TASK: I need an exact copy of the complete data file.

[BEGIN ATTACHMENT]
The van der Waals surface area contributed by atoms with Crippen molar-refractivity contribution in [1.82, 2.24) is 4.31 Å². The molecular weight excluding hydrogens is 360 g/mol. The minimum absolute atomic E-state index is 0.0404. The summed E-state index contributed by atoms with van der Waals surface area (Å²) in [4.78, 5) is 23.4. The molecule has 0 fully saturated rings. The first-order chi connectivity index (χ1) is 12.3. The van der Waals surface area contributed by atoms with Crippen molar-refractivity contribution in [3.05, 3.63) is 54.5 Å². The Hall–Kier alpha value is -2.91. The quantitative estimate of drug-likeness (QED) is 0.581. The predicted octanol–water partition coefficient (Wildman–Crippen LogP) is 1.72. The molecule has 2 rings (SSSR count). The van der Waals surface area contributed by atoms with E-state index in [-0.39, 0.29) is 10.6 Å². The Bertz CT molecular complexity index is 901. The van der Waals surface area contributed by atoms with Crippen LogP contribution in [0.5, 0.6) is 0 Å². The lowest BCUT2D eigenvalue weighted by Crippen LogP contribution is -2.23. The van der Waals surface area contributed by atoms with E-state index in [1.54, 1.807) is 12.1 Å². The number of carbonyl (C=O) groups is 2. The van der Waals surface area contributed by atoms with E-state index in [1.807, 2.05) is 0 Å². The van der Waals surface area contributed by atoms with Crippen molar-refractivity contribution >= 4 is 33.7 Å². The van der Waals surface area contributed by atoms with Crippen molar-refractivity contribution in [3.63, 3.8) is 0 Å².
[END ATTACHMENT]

The van der Waals surface area contributed by atoms with Crippen molar-refractivity contribution in [1.82, 2.24) is 4.31 Å². The molecular weight excluding hydrogens is 360 g/mol. The minimum absolute atomic E-state index is 0.0404. The summed E-state index contributed by atoms with van der Waals surface area (Å²) in [4.78, 5) is 23.4. The molecule has 0 fully saturated rings. The first-order chi connectivity index (χ1) is 12.3. The van der Waals surface area contributed by atoms with Crippen molar-refractivity contribution in [3.05, 3.63) is 54.5 Å². The Hall–Kier alpha value is -2.91. The quantitative estimate of drug-likeness (QED) is 0.581. The predicted octanol–water partition coefficient (Wildman–Crippen LogP) is 1.72. The molecule has 2 rings (SSSR count). The van der Waals surface area contributed by atoms with E-state index in [-0.39, 0.29) is 10.6 Å². The Bertz CT molecular complexity index is 901. The van der Waals surface area contributed by atoms with Crippen LogP contribution in [0.5, 0.6) is 0 Å². The lowest BCUT2D eigenvalue weighted by Crippen LogP contribution is -2.23. The van der Waals surface area contributed by atoms with E-state index in [1.54, 1.807) is 12.1 Å². The number of carbonyl (C=O) groups is 2. The van der Waals surface area contributed by atoms with E-state index in [1.807, 2.05) is 0 Å². The van der Waals surface area contributed by atoms with Crippen molar-refractivity contribution >= 4 is 33.7 Å². The van der Waals surface area contributed by atoms with Crippen molar-refractivity contribution in [3.63, 3.8) is 0 Å².